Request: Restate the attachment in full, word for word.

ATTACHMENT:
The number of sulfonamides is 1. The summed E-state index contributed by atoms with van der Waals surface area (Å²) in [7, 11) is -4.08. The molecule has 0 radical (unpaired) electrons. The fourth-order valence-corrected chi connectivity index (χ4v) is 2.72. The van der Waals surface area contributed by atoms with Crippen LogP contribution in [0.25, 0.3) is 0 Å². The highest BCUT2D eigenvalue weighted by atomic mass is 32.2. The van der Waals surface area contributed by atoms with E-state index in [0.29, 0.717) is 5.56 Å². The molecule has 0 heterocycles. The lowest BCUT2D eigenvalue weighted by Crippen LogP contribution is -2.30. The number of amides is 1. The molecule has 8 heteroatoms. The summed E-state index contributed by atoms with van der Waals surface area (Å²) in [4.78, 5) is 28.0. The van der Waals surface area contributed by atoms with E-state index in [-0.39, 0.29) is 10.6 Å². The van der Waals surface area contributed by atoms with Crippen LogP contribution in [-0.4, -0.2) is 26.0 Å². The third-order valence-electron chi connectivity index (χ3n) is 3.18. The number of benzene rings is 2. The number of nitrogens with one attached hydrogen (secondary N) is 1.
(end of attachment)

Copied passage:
The number of sulfonamides is 1. The summed E-state index contributed by atoms with van der Waals surface area (Å²) in [7, 11) is -4.08. The molecule has 0 radical (unpaired) electrons. The fourth-order valence-corrected chi connectivity index (χ4v) is 2.72. The van der Waals surface area contributed by atoms with Crippen LogP contribution in [0.25, 0.3) is 0 Å². The highest BCUT2D eigenvalue weighted by atomic mass is 32.2. The van der Waals surface area contributed by atoms with E-state index in [0.29, 0.717) is 5.56 Å². The molecule has 0 heterocycles. The lowest BCUT2D eigenvalue weighted by Crippen LogP contribution is -2.30. The number of amides is 1. The molecule has 8 heteroatoms. The summed E-state index contributed by atoms with van der Waals surface area (Å²) in [4.78, 5) is 28.0. The van der Waals surface area contributed by atoms with E-state index in [-0.39, 0.29) is 10.6 Å². The van der Waals surface area contributed by atoms with Crippen LogP contribution in [-0.4, -0.2) is 26.0 Å². The third-order valence-electron chi connectivity index (χ3n) is 3.18. The number of benzene rings is 2. The number of nitrogens with one attached hydrogen (secondary N) is 1.